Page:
# Quantization Updates and Optimizations

## Intro

This Merge Request aims to release several major improvements and features that will enrich the PTQ routine.

## Changes

### Implementation of the Clipping Optimization feature

By default, we spread the activations between their min and max values. It is possible to use a smarter clipping policy, that will reduce the available range of values, but increase the resolution of the most frequent values. In order to choose the optimal clipping value we first compute the histogram of the activations. Then we compute the difference between this base histogram to the quantized version of it, for each value of the clipping, and pick the clipping that minimize this difference. The metric used to measure this difference can either be the MSE or the KL-Divergence.

### Better handling of joining nodes

Joining nodes, that is nodes that merge two branches into one (Add, Concat, ...) were handled differently for each joining node type. It was both not generic and inefficient in some cases. To address this issue, we now use a maximum arbitration on the propagated scaling-factors. As a consequence, for example in the case of Add nodes, the sum will overflow. That is why we now insert a scaling node after each joining node.

### Implementation of the Cross Layer Equalization

Some very deep networks expose large differences of weight ranges across the layers. To balance the dynamics of the values propagated inside the network, it can be interesting to re-equilibrate those weight ranges. This will lead to a better quantization. This is the role of the Cross Layer Equalization routine. Note that the CLE is only implemented for feed-forward architectures.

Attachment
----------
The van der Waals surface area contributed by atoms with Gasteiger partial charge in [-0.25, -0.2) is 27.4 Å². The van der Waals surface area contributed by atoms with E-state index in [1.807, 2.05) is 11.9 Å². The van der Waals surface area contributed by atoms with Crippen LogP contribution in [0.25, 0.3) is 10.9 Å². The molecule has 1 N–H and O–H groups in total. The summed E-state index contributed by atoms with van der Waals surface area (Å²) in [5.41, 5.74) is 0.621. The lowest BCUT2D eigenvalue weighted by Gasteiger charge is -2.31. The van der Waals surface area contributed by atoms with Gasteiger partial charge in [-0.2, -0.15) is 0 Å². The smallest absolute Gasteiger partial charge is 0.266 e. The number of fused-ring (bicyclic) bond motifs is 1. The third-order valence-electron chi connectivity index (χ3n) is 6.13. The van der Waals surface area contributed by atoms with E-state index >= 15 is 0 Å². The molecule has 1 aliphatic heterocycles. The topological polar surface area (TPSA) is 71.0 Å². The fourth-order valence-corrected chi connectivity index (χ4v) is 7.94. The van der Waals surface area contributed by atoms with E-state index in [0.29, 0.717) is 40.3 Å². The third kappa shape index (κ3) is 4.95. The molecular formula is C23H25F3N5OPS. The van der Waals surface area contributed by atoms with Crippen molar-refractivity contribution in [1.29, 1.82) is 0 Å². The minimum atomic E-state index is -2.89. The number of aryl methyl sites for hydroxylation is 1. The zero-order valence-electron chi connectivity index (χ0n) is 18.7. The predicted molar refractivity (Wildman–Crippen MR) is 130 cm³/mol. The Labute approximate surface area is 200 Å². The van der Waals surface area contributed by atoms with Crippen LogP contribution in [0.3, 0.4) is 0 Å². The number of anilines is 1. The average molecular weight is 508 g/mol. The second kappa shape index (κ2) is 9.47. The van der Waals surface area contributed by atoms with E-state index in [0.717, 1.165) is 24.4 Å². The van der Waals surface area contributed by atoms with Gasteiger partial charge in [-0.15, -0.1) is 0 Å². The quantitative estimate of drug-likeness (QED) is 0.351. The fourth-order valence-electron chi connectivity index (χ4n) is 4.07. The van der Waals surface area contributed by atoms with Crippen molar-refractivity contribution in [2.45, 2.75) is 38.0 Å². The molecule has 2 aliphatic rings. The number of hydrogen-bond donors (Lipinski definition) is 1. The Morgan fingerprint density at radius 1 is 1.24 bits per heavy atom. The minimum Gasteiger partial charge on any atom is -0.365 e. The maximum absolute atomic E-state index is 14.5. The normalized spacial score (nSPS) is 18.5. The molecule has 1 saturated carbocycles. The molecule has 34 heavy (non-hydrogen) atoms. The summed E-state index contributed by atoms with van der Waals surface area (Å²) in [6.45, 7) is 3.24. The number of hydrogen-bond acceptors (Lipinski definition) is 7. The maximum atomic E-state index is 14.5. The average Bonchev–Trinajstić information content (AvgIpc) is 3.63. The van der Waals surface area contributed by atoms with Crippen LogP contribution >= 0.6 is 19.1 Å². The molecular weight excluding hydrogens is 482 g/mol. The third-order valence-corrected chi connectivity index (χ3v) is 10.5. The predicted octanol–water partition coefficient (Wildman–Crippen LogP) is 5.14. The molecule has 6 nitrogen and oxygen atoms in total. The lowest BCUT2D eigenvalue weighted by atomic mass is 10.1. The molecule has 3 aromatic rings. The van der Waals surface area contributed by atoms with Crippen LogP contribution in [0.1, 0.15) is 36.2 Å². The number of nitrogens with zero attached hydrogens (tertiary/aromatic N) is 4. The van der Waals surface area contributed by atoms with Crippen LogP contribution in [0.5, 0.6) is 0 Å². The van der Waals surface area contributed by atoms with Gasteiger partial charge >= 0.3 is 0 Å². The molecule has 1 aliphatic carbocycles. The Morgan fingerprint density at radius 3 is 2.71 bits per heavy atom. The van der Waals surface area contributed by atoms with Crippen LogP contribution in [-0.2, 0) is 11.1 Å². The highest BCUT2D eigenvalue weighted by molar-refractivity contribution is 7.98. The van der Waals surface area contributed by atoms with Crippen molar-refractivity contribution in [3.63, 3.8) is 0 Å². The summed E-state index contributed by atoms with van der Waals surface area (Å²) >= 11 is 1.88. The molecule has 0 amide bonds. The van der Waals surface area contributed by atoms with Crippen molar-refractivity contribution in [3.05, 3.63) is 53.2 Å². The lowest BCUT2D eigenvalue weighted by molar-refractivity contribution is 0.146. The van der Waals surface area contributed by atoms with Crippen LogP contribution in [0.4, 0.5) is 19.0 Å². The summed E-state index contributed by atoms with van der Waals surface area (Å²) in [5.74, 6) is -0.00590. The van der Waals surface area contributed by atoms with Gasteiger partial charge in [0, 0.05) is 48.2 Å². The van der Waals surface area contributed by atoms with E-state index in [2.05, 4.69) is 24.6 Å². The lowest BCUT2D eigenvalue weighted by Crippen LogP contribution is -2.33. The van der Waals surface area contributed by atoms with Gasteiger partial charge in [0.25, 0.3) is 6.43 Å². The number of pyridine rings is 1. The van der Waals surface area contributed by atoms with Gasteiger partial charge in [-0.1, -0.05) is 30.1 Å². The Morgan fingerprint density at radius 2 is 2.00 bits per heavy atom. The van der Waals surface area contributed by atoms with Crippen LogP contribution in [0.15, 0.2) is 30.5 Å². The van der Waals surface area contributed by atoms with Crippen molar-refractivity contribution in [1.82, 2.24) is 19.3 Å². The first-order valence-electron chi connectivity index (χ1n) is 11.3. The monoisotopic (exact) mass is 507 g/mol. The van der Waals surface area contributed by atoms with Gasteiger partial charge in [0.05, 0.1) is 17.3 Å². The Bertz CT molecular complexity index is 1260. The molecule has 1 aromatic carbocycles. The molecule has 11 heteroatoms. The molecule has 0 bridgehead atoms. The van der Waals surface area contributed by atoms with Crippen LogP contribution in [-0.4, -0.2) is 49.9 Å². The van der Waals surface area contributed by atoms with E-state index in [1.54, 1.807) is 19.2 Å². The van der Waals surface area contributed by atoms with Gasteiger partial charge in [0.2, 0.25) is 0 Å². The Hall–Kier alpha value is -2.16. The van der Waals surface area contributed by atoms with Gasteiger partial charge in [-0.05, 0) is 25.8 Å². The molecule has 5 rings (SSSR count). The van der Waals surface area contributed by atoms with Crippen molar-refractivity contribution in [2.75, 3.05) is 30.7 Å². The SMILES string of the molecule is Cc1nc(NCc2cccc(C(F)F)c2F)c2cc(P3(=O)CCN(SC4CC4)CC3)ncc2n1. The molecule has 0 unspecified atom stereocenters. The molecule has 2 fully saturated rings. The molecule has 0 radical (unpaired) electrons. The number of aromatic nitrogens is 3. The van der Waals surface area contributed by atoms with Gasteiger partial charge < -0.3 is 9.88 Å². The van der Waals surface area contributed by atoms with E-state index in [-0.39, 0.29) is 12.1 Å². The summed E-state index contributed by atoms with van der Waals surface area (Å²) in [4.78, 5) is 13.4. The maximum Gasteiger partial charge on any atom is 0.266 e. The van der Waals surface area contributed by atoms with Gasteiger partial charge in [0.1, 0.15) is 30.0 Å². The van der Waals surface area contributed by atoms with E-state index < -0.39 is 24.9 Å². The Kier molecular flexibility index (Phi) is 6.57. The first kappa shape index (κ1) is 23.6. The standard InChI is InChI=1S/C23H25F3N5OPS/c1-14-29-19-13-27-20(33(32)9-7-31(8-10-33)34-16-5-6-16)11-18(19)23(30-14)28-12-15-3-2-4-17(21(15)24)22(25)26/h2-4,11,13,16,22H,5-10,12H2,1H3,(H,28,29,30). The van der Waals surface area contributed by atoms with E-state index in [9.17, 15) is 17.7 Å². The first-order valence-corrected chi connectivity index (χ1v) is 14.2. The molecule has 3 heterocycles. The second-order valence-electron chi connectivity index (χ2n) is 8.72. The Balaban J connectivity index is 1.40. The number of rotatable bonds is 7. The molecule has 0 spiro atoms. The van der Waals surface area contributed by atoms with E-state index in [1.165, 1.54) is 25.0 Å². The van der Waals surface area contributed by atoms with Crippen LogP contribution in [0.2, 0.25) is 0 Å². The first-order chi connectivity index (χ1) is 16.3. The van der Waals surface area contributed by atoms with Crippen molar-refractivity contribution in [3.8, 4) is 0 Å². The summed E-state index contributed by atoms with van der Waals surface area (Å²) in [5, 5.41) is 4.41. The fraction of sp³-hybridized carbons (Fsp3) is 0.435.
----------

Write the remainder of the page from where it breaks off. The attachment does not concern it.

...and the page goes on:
### PTQ without rounding

We add an option that allows to perform the PTQ without roundings. This is mainly implemented for testing and debugging purpose.

### Sign Optimization

As some network architectures often contain nodes with positive valued output (e.g. ReLUs) the representation of those values on signed number is inefficient. In order to double the resolution of the values, an optimization is required. To do so, we first analyze locally the graph around each node and determine if we can represent its inputs and outputs on unsigned numbers. This is the goal of the ComputeSignMap routine. This sign map will later be used in the post-calibration quantization routine.

### Single Shift

After the quantization, all values but the scaling factors are stored as integers. We would like to avoid the floating point operations caused by the scaling nodes. A possible answer to this issue is to approximate each rescaling by a single-shift, that is a multiplication by a power of two. To do so, we first determine the value of the shift, and then compensate this approximation by multiplying the weights of the previous layer by the ratio of the approximation.

### Global adaptation of the code

Several changes were made only to ensure that the PTQ is compliant with the 'main' branches of the bundle. As for now, only 'aidge_core' needs to be on 'dev', in order to benefit from a fix of the scheduler. The test script 'aidge_ptq.py' was also updated. The pybind docstrings were also completed.

## Modified files

`QuantPTQ.cpp`

, `QuantPTQ.hpp`

, `pybind_QuantPTQ.cpp`

and `aidge_ptq.py`